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Superconducting turbojet

An all-electric aircraft could soon appear over the horizon thanks to high-flying scientific research published today in the Institute of Physics' journal, Superconductor Science and Technology. The new type of aircraft, currently on the drawing board, could be far more efficient than conventional aircraft, produce less greenhouse emissions, and be quieter.

Air travel is on the increase, but it comes at a price in terms of the emissions driving climate change. Aircraft currently account for about 5% of UK emissions with a single long-haul flight the equivalent of a ton of carbon dioxide per passenger. With such worrying figures making the headlines, alternatives to combustion-based propulsion systems could be the key.

Superconducting motors could be one such alternative, according to scientists in America. Philippe Masson and Cesar Luongo from Florida State University, who have collaborated with Gerald Brown at NASA and Danielle Soban at Georgia Institute of Technology, explain that because superconductors lose no energy through electrical resistance, they could be very efficient components for a new type of aircraft propulsion.

The researchers explain that to build an electric aircraft will require propulsion motors that are high power, lightweight and compact. Current technology cannot meet these demands because an electric motor using conventional magnets can weigh up to five times as much as conventional jet engine and not be as fuel efficient.

In contrast, a superconducting motor would be very lightweight and far more efficient electrically, generating three times the torque of a conventional electric motor for the same energy input and weight. In addition, an electric aircraft would be far quieter than a conventional jet as there are no internal combustion processes involved. It is the combustion of fossil fuels to drive a conventional aircraft that makes them so noisy.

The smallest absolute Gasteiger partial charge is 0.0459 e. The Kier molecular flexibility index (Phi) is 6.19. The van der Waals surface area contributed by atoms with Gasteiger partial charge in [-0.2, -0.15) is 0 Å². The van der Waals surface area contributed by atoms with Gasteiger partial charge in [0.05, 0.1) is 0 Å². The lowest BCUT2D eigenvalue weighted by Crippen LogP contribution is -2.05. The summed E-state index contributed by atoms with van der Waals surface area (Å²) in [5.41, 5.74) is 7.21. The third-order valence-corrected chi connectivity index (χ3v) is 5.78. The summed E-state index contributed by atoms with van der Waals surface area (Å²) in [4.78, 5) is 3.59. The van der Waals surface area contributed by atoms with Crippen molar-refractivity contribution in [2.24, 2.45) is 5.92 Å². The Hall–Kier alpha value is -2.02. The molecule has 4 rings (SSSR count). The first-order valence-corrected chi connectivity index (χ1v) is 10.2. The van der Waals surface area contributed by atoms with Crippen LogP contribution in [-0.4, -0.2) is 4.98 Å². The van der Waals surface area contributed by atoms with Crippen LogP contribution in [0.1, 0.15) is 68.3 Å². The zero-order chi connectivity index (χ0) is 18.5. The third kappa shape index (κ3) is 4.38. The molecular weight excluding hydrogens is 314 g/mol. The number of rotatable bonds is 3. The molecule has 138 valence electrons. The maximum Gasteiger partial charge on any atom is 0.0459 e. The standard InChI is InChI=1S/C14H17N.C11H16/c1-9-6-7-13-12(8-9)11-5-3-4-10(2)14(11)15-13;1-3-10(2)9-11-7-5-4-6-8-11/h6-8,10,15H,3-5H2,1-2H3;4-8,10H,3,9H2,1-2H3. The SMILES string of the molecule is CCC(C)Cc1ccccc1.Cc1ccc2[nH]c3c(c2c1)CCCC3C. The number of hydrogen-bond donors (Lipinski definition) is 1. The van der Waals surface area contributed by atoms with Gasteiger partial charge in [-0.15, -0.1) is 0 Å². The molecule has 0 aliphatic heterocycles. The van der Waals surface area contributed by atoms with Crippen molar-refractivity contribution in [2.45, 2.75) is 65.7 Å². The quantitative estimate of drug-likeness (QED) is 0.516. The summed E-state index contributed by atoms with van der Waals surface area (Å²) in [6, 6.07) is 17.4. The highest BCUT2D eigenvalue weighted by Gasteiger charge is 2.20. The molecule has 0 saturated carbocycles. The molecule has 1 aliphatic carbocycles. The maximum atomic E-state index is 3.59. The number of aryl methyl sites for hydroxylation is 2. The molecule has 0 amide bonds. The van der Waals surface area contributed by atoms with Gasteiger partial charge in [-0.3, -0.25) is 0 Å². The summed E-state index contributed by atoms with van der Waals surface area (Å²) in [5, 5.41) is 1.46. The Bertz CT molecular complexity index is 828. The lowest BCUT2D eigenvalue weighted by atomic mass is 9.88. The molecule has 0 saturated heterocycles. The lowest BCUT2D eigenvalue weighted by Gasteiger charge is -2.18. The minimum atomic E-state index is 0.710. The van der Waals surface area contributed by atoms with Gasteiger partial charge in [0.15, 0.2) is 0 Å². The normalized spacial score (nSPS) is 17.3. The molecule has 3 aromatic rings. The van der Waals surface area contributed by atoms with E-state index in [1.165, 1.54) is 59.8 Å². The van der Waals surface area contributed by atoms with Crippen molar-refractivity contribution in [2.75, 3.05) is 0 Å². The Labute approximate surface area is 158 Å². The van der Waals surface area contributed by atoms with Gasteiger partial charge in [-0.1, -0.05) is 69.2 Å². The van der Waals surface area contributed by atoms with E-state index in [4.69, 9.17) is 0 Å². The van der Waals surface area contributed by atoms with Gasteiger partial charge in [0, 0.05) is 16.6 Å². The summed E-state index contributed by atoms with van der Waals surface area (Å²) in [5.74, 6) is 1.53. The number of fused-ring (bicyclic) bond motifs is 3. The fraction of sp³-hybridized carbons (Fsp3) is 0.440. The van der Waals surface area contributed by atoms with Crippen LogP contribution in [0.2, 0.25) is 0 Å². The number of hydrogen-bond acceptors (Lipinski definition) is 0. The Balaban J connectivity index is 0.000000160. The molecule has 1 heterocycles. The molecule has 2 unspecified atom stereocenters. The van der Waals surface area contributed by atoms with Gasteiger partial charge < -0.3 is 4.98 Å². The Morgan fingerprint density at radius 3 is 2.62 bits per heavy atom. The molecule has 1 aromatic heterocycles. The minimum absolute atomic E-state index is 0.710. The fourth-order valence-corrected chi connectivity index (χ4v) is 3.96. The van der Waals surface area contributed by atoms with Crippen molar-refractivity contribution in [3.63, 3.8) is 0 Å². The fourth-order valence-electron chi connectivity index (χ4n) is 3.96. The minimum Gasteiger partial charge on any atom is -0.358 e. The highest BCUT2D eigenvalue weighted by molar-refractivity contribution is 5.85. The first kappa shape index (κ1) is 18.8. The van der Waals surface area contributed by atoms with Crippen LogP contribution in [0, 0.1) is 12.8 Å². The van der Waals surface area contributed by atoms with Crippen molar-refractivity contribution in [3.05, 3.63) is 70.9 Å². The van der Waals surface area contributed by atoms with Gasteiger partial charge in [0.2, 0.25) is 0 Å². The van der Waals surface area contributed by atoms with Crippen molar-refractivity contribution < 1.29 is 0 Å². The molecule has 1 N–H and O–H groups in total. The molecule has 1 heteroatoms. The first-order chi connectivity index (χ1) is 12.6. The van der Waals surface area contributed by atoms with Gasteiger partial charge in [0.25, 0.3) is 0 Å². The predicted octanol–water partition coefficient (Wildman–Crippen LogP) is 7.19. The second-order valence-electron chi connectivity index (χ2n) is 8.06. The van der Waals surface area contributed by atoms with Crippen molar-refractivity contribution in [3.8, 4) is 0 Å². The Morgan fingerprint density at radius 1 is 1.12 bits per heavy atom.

However, superconducting magnets not only have to be cold, but require a unique energy supply. Masson and his colleagues believe they could solve both problems by using chilly liquid hydrogen to run an electric fuel cell. Liquid hydrogen is cold enough to make the superconducting magnets work but also has four times as much energy weight for weight than aviation fuel.

A fuel cell produces no polluting emissions, just warm water as the hydrogen combines with oxygen. This, say the researchers would mean zero carbon emissions from the aircraft as it flies. "The idea is to reduce the emissions from the aircraft and airports," explains team leader Masson, "The energy needed to produce the liquid hydrogen could come from a remote powerplant". Such a powerplant might be solar or wind powered.

"We could potentially build a superconducting motor and generator smaller than a gas turbine, which would make possible electric propulsion," says Masson. Electrical propulsion would not only decrease emissions but also reduce to a minimum the needs for maintenance as all hydraulic systems would be eliminated, he adds. The team has designed such systems with high fidelity models and optimization tools.

Masson adds that the team is now looking for an industrial partner to build a prototype of the superconducting "turbofan". "The technology is there," he says, "it is a matter of finding a source of funding."

Charlie Wallace | alfa
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